Court arrangements will continue until 31 March

Feb 12, 2021

As a result of the continued high transmission levels of COVID-19 across Scotland, the Lord President has announced that the court restrictions currently in place until 28 February will be extended throughout March. This means that the criminal courts will continue to focus on the most serious trials and the majority of summary trials in the Sheriff Court and Justice of the Peace Court will be adjourned. This will reduce the overall number of criminal trials taking place during lockdown by up to 75%.

This will also significantly reduce the number of people required to attend court in person, by around 7000 per week, while ensuring that the most essential business is progressed in the interests of justice and the safety of those involved.

The Scottish Courts and Tribunals Service has very clear guidance from Public Health Scotland on the measures that are required to minimise the potential transmission of the virus and on how the courts can continue to operate safely under the current restrictions. Court buildings and court rooms adhere strictly to that guidance. While there is an increased risk of transmission from the new variant of COVID across the wider community, the clinical advice has remained that, provided the FACTS guidance is followed, the working environment is as safe as possible.factsSM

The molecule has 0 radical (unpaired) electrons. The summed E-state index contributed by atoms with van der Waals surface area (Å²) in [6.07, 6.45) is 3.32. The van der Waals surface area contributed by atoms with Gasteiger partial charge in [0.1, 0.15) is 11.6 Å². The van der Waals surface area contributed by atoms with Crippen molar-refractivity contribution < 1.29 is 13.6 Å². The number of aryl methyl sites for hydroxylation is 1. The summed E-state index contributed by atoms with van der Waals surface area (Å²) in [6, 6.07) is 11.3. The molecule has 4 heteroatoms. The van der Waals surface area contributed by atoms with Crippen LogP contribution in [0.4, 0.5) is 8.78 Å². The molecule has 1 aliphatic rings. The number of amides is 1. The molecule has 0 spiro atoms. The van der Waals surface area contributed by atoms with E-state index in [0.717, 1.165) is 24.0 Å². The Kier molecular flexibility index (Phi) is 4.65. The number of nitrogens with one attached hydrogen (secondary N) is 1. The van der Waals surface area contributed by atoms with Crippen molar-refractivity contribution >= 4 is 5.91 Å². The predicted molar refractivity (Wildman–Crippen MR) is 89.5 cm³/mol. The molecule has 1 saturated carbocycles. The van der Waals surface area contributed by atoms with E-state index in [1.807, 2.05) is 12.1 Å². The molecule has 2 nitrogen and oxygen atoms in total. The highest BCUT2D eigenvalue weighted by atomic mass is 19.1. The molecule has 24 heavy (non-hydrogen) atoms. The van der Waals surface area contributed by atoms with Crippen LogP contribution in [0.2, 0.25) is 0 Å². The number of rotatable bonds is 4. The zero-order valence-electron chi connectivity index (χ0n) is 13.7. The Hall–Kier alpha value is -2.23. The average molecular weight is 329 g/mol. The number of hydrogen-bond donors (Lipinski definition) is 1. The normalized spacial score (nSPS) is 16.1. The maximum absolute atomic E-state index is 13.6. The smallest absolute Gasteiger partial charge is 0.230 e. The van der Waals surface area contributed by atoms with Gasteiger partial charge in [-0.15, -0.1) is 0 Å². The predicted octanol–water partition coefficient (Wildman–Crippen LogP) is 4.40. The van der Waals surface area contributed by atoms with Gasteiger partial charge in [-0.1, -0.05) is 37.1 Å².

We have reviewed current COVID-19 transmission levels, including the ongoing impact of new variants, with senior public health officials in the Scottish Government. This has confirmed that we have taken all the right steps in making our buildings safe, and that we should continue to focus on the most essential business at this time to reduce travel, overall footfall and physical interaction in our courts. By taking these steps we continue to support the public health response at this critical time.

As a result, all our courts will remain open for business during March, but remain closed to the general public. All criminal jury trials in the High Court and Sheriff Court will continue as planned. These will focus on the most serious cases, where people are in custody and where the nature of the alleged offence, including sexual offences and offences involving domestic abuse and children, demand that priority be given.